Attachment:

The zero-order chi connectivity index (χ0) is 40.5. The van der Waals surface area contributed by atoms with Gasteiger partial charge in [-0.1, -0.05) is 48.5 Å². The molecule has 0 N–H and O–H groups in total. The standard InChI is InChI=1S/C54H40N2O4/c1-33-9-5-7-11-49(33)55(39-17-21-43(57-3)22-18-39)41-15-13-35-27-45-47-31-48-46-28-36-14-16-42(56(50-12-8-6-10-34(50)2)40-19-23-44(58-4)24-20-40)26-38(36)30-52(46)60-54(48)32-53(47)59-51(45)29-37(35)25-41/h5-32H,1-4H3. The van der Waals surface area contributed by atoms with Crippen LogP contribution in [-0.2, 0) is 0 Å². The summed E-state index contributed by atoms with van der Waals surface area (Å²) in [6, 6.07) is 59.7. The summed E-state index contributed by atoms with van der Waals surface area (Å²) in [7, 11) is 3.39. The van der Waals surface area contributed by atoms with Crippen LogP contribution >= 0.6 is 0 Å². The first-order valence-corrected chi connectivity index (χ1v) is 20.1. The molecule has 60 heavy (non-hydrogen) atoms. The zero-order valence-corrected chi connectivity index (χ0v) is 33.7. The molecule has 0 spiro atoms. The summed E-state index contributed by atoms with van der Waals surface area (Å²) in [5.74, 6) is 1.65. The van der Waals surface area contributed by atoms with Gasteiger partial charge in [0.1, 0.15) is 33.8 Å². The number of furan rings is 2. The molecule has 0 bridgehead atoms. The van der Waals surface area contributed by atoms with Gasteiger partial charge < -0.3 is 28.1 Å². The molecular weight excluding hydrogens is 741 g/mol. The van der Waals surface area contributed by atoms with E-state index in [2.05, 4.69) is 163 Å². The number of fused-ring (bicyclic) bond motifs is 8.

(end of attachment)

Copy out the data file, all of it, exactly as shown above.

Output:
The zero-order chi connectivity index (χ0) is 40.5. The van der Waals surface area contributed by atoms with Gasteiger partial charge in [-0.1, -0.05) is 48.5 Å². The molecule has 0 N–H and O–H groups in total. The standard InChI is InChI=1S/C54H40N2O4/c1-33-9-5-7-11-49(33)55(39-17-21-43(57-3)22-18-39)41-15-13-35-27-45-47-31-48-46-28-36-14-16-42(56(50-12-8-6-10-34(50)2)40-19-23-44(58-4)24-20-40)26-38(36)30-52(46)60-54(48)32-53(47)59-51(45)29-37(35)25-41/h5-32H,1-4H3. The van der Waals surface area contributed by atoms with Crippen LogP contribution in [-0.2, 0) is 0 Å². The summed E-state index contributed by atoms with van der Waals surface area (Å²) in [6, 6.07) is 59.7. The summed E-state index contributed by atoms with van der Waals surface area (Å²) in [7, 11) is 3.39. The van der Waals surface area contributed by atoms with Crippen LogP contribution >= 0.6 is 0 Å². The first-order valence-corrected chi connectivity index (χ1v) is 20.1. The molecule has 60 heavy (non-hydrogen) atoms. The zero-order valence-corrected chi connectivity index (χ0v) is 33.7. The molecule has 0 spiro atoms. The summed E-state index contributed by atoms with van der Waals surface area (Å²) in [5.74, 6) is 1.65. The van der Waals surface area contributed by atoms with Gasteiger partial charge in [0.1, 0.15) is 33.8 Å². The number of furan rings is 2. The molecule has 0 bridgehead atoms. The van der Waals surface area contributed by atoms with Gasteiger partial charge < -0.3 is 28.1 Å². The molecular weight excluding hydrogens is 741 g/mol. The van der Waals surface area contributed by atoms with E-state index in [2.05, 4.69) is 163 Å². The number of fused-ring (bicyclic) bond motifs is 8.